Jury directed to acquit one of five shooting defendants

Judge accepts submission of no case to answer

A judge on Friday directed the jury in the case of a Feb. 4 shooting and assault outside a West Bay Road nightclub to find one of the five defendants not guilty.

Jurors were told why defendant Leshawn Shaheem Forrester was leaving the dock, after Justice Roger Chapple explained the legal meaning of “No case to answer.”

Trial was scheduled to continue on Monday for the remaining four defendants.

The jurors had been selected on Friday, Nov. 17, and began hearing evidence the following week.

Witnesses included Daniel Alexander Bennett, who said he was struck with a pistol and shot at, but the bullet missed; and Carlney Campbell, who described being assaulted and shot in his shoulder.

It had been alleged that Forrester kicked and/or punched Mr. Campbell while he was on the ground. He was never charged with any offense relating to a firearm.

Deputy Director of Public Prosecutions Patrick Moran closed the case for the Crown last Tuesday and the jury was released early that afternoon, returning on Friday after a break of two days.

Justice Chapple told jurors there had been submissions of no case to answer and that he had upheld some.

He said, “The law requires me to apply this test: Has the prosecution failed to establish an essential ingredient of the offense that they must prove, or is the state of the evidence such that no reasonable jury properly directed and applying the law could find the defendant guilty?”

Justice Chapple emphasized that he was not deciding whether a defendant was guilty or not guilty. His decision was “whether the prosecution has established the basic foundation on which, if you heard no further evidence and were driven there, you could find the defendant guilty. It’s no indication of what I think. What I think doesn’t matter two hoots,” he said.

For defendant Forrester, the judge decided there was no case for him to answer. Forrester had faced a single count – causing grievous bodily harm to Mr. Campbell with intent to do him grievous bodily harm.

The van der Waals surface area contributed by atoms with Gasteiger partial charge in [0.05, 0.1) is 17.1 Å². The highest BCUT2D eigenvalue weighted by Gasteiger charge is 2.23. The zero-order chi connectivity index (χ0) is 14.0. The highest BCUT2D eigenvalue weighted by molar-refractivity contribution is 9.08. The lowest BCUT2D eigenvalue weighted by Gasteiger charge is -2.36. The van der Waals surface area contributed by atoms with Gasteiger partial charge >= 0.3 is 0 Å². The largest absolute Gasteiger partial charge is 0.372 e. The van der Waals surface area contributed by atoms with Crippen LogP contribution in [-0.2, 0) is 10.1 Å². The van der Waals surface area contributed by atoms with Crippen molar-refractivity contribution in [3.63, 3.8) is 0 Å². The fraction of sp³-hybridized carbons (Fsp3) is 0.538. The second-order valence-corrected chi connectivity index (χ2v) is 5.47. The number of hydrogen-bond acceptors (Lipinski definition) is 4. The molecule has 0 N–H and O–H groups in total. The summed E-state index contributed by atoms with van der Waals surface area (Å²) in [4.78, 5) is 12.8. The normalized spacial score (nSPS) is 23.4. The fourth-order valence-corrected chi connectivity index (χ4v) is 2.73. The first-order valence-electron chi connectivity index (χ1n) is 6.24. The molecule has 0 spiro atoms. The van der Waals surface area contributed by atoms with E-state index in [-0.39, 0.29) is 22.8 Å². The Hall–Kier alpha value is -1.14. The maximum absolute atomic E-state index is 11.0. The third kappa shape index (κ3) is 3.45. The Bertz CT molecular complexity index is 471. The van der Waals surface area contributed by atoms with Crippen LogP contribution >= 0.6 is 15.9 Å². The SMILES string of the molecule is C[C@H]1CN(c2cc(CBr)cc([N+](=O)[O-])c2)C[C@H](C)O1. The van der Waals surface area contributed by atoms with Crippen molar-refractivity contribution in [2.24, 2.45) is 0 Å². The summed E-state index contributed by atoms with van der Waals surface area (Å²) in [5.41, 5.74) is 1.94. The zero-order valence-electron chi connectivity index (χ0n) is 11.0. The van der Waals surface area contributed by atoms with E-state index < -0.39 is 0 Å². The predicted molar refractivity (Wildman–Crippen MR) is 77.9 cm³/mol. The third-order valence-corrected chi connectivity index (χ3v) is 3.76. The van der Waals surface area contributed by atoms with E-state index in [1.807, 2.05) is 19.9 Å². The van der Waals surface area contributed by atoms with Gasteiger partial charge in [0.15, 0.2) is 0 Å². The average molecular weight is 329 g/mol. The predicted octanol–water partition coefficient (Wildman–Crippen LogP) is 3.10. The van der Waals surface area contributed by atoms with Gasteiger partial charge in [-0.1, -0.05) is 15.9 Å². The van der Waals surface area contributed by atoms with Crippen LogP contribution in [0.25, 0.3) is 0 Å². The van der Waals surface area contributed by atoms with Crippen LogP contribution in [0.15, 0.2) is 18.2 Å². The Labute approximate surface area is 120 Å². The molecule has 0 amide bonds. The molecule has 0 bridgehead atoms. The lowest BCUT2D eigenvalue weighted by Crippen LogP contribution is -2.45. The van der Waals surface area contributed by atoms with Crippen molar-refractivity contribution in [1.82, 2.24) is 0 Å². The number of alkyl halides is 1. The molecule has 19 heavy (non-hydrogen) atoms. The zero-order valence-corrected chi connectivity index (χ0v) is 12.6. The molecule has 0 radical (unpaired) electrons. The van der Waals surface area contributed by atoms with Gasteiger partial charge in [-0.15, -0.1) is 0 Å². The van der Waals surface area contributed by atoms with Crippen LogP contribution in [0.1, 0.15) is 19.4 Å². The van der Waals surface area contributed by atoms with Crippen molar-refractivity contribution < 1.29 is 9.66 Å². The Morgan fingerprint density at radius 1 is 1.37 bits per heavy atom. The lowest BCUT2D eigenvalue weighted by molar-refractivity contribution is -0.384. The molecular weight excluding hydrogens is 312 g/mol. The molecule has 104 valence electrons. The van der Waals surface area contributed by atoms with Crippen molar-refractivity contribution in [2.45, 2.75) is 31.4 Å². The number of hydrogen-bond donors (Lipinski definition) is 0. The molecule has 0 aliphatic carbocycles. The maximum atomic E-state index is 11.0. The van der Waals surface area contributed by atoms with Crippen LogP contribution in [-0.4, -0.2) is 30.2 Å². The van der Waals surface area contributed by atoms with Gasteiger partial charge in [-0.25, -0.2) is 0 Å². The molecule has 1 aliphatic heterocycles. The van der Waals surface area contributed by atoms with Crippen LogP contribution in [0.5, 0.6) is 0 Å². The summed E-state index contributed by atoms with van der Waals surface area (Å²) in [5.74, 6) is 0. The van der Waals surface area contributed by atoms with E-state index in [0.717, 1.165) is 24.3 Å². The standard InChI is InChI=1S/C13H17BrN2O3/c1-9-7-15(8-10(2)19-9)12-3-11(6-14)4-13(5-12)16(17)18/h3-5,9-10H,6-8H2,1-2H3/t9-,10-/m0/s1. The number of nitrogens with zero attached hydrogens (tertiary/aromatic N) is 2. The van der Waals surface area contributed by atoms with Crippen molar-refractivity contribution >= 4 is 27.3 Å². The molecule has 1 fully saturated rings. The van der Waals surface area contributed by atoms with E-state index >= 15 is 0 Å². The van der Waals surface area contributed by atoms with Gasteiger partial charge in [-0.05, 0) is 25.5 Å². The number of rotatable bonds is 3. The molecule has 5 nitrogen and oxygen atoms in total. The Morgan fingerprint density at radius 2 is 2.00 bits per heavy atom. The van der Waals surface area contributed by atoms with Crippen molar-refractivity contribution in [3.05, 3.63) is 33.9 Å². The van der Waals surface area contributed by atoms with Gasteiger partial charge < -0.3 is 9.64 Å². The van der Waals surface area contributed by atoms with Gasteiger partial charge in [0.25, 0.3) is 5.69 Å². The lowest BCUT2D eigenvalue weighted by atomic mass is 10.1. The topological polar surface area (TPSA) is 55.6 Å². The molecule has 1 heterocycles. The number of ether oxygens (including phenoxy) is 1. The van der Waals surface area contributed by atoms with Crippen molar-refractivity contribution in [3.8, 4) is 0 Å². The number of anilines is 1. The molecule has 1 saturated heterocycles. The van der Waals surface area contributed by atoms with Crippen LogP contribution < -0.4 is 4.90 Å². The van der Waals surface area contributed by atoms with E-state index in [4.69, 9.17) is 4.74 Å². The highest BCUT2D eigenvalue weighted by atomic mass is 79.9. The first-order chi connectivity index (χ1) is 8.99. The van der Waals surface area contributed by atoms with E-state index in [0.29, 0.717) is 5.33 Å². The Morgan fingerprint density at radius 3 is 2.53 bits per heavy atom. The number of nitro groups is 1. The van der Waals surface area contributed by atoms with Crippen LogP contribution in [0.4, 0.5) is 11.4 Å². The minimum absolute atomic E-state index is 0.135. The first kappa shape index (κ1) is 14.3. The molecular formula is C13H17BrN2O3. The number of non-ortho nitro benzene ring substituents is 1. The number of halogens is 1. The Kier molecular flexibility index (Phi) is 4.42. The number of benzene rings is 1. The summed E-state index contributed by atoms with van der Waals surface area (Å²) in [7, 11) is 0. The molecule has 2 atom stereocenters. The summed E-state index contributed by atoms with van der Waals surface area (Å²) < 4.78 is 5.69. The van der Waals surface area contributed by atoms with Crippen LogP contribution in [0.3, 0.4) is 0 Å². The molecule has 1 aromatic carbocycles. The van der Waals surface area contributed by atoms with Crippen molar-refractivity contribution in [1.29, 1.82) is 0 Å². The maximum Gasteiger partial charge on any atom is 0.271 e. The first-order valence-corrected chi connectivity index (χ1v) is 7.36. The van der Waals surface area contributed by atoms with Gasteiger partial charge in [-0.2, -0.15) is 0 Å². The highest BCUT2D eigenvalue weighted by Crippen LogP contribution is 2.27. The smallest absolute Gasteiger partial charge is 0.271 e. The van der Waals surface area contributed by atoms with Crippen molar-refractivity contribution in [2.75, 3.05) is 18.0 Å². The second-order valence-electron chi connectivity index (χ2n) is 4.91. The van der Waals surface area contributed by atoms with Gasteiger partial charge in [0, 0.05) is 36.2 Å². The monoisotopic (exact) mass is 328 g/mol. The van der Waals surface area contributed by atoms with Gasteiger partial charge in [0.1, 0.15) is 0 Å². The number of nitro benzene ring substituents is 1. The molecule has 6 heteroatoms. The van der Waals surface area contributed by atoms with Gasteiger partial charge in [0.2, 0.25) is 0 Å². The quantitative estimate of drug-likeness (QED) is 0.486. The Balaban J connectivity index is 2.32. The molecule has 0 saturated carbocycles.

Other defendants charged with this same count were Malik Wilford Mothen, Tashika Makeba Mothen and Kashwayne Hewitt and they remained so charged.

The judge then directed the jury to return a verdict of “not guilty” for Forrester, which the foreman did. The judge discharged Forrester and told him he was free to leave the dock.

Mr. Moran provided copies of a revised indictment for the four defendants remaining.

On count one, Tashika Mothen is charged with making to Mr. Bennett a threat to kill a named person.

On count two, her husband, Malik Mothen, is charged with possession of an unlicensed firearm in the vicinity of Fete Night Club on Feb. 4.

Tashika Mothen had originally been charged with him, but Justice Chapple reminded jurors that it had not been suggested that she was ever in physical possession or control of the firearm. The Crown’s case was that possession of the firearm started with her husband and passed to Hewitt, so he had decided there was no case for her to answer.

Hewitt was also originally named in this count, as well as a later count alleging possession of the firearm six days after the shooting. What happened, the judge explained, was that Hewitt pleaded guilty to possessing the gun on Feb. 10. He submitted a written basis of plea which effectively extended the period of his possession, on the basis that he came into possession of the handgun on Feb. 4 and had it continuously in his possession until Feb. 10.

For that reason, the jury was not required to return a verdict for Hewitt on this count.

On count three, Malik Mothen is also charged with assault causing actual bodily harm to Carlney Campbell.

On counts four and five, the Mothens together are charged with causing actual bodily harm to Mr. Bennett and attempting to cause his death. As an alternative to attempted murder, they are charged on count six with attempting to cause him grievous bodily harm with intent. The judge explained that for attempted murder, there must be an intention to kill. If jurors were unsure about intent to kill, they could go on to consider the attempt to cause grievous bodily harm with intent.

Malik Mothen, Tashika Mothen and Kashwayne Hewitt are charged on counts seven and eight with attempting unlawfully to cause the death of Mr. Campbell and causing him grievous bodily harm with intent to do so.

The final count on the indictment relates to Daniella Tibbetts. Details of the charge are that she, together with Hewitt, on Feb. 10 in West Bay, had in their possession an unlicensed firearm.

Tashika Mothen was giving her evidence when court adjourned on Friday and she was scheduled to continue when the trial resumed.

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